Help! Transition from PE from RE

Hi guys!

TLDR. I am looking to transition to RE from PE and want to understand more about culture, WLB, and day-to-day work and the different job roles in RE.

I am planning on finishing my analyst stunt at a UMM PE fund and make my way into RE. One of the main issues being WLB and location (ideally want to be near family [ie not NYC]) and personal opportunities. My dad is a big RE developer and I can leverage connections to find great opportunities and eventually join the family business.

Can someone help give me a lay of the land in terms of WLB, comp, day to day work of working in different aspects of Real Estate (REPE, Developer, Debt, Asset Management, etc) and level of technical skills required for each?

Thank you!

Most Helpful

MF REPE comp (Bx, starwood, apollo, TPG, etc) at analyst 1 in acquisitions is $200-220k all-in depending on fund performance and firm.

Acquisitions: highest bonus, worst WLB, most interesting work. Expect 80-100 hours / week; mostly in excel underwriting deals. Can be most technical of the options.

AM: Better WLB but still 80-90 hours. At MF REPE you are working on portfolios rather than asset level at a MM or LMM shop. Executing business plan, PnL reporting and looking at dispos. Will have to underwrite still and fairly intensive.

Development: some shops have acquisitions / AM roles and some merge the two together; more complex models typically but can be much more interesting work. Feels like you're doing something vs just looking for a return. Will pay less typically and bonuses are very reliant on fund performance. Think ~$3B aum firm will pay analysts $110k base + $20-40k bonus. Less technical from what I've seen but still have to be very thorough, a lot of it is research


Equity acquisitions is not categorically the most interesting work lol. Maybe some experience will help you understand that. Personally, think either a front end acquisitions role within development (get to see a variety of JV structures) or working on the debt side doing opportunistic lending, secondary loan acquisitions, and CMBS b piece acquisitions is far more interesting than vanilla equity acquisitions. Debt side , particularly at a high yield fund, can get very interesting when you start understanding different financing options for back leverage, securitizations, and more. Could even look into MBS.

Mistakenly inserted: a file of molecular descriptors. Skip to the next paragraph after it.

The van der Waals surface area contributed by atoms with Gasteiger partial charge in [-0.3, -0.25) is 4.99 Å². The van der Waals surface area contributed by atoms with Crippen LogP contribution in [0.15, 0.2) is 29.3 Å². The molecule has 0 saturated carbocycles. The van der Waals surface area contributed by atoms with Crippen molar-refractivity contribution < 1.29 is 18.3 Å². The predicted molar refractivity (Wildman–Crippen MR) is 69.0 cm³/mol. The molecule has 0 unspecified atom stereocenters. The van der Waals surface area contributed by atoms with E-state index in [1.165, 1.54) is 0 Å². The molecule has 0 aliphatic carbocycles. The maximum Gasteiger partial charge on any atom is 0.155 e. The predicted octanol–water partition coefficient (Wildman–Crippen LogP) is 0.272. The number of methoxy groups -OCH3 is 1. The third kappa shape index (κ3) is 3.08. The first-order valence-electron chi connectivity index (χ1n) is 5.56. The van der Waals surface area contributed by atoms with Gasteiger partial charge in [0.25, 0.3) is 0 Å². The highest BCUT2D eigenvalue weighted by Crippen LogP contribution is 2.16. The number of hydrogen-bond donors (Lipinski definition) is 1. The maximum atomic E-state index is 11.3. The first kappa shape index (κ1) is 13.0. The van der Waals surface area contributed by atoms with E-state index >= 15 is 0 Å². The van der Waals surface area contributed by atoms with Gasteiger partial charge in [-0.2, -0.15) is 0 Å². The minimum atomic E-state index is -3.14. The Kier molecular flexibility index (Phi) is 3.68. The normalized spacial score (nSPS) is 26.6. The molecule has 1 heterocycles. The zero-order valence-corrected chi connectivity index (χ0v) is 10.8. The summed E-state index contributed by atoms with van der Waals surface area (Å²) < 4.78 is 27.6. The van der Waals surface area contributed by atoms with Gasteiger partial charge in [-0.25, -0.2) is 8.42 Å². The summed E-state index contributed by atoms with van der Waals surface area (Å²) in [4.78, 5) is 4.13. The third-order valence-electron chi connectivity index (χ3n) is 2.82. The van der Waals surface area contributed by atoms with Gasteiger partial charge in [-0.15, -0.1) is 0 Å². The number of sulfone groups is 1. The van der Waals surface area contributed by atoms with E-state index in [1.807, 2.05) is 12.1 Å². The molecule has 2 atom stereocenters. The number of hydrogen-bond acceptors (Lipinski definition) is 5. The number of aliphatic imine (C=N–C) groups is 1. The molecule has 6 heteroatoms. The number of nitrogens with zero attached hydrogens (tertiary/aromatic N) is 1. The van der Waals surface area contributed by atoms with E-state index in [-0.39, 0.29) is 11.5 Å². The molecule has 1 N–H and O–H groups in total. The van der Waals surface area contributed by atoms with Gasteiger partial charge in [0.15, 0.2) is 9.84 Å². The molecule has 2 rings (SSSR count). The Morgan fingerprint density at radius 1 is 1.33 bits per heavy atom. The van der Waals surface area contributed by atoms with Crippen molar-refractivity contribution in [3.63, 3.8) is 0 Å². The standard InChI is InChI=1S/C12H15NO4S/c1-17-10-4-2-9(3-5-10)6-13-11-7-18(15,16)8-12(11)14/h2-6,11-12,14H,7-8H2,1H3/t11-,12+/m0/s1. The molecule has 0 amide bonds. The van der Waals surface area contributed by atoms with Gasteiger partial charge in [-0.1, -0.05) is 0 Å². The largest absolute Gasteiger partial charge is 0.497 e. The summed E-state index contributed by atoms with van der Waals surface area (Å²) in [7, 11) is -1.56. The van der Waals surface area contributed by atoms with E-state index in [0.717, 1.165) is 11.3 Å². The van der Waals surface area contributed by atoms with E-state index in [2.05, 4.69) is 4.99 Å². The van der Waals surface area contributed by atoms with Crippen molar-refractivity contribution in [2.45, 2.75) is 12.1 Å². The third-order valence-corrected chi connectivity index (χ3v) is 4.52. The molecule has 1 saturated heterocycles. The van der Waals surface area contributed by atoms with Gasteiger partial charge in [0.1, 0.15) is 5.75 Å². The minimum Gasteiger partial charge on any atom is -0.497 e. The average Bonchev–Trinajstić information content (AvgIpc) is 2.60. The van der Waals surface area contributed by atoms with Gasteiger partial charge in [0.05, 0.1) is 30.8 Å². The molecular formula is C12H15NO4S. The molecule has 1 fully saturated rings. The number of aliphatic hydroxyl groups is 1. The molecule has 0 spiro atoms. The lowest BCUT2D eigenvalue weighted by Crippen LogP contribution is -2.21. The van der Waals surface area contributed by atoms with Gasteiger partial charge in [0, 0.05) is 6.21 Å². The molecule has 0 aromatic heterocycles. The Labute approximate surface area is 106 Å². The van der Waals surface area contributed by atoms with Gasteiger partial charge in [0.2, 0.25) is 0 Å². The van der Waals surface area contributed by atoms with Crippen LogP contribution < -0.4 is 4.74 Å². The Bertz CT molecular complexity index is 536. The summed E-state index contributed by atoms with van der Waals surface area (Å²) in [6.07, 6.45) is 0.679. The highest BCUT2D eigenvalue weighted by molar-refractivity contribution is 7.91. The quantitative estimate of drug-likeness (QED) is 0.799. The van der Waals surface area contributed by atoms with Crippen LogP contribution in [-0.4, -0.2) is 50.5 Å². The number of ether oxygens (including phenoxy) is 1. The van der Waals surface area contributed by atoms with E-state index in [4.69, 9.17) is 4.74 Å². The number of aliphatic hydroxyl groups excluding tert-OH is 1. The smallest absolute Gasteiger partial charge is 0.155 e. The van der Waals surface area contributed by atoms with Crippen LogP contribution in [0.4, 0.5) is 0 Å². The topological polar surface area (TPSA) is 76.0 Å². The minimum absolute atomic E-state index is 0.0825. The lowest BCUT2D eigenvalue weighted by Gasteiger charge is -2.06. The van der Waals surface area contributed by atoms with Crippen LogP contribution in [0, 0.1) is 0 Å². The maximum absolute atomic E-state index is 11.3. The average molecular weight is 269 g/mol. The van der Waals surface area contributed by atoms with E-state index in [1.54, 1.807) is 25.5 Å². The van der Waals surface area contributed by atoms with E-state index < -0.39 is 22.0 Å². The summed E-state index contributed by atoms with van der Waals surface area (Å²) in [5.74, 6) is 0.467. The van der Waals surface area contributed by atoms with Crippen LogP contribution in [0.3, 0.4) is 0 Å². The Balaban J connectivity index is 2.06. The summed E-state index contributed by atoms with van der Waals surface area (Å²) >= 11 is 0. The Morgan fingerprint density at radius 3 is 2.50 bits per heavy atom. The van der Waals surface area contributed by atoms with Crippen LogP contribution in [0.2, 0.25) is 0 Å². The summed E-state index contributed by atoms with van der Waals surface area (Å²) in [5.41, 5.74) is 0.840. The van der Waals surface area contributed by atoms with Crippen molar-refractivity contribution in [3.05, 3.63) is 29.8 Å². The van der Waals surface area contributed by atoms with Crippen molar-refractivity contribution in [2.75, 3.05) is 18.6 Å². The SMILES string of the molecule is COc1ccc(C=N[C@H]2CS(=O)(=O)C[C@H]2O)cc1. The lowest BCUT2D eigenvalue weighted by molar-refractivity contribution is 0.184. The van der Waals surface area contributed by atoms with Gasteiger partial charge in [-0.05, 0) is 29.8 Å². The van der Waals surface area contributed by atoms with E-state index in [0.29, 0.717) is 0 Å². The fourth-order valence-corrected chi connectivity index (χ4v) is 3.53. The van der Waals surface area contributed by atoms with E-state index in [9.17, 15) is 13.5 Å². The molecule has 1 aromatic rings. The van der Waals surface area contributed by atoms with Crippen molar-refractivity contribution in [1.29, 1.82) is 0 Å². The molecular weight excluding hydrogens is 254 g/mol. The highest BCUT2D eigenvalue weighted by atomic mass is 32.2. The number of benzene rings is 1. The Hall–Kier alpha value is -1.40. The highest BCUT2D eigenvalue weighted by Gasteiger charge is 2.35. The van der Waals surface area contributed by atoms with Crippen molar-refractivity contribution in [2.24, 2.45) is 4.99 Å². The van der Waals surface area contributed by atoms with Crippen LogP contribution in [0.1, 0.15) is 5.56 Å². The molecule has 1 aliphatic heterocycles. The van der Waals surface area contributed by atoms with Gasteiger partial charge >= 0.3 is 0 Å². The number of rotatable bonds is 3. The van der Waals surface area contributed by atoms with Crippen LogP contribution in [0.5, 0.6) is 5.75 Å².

Would argue the contrary.

Depends on fund/group, sure... multi core in jacksonville will bore you to death but opportunistic international acq is some of the most interesting work in my opinion.

Analyst in acquisitions at MF btw 


Yeah dude idk, I feel like the hype around acquisitions comes from a bunch of juniors / college kids who only have internship experience or 6-7 months of full time experience. Would love to hear other perspectives, but I think that’s my take on it now having been In the industry for 2-3 years. Personally think there’s much more interesting areas of real estate where you get exposure to other industries / adjacencies as well. Dev you see more of JV’s, construction, architecture, zoning, etc. debt you get insight into bond market (if you work in securities) or get exposure to a ton diff back leverage financing that ties back to the larger financial banking system (warehouse lines, repo, a/b note, etc).


I'm actively managing 3 developments that are in progress (1 under construction, 1 in design, 1 in permitting) and underwrite a few new deals a month. My typical day is 9-5, and I often login for 1-2 more hours after I put my kids to bed. So a typical week is 45-50 hours with enough flexibility for family time and getting to the gym. I would say that this ramps up to 50-60 hours during a week that I'm prepping for investment committee. There's also the occasional late night if I need to attend a public hearing for a project or if something goes totally sideways on the job site (flood, fire, etc.). I'm now working at my 2nd development shop, and I'd say the WLB has been pretty consistent at each. 


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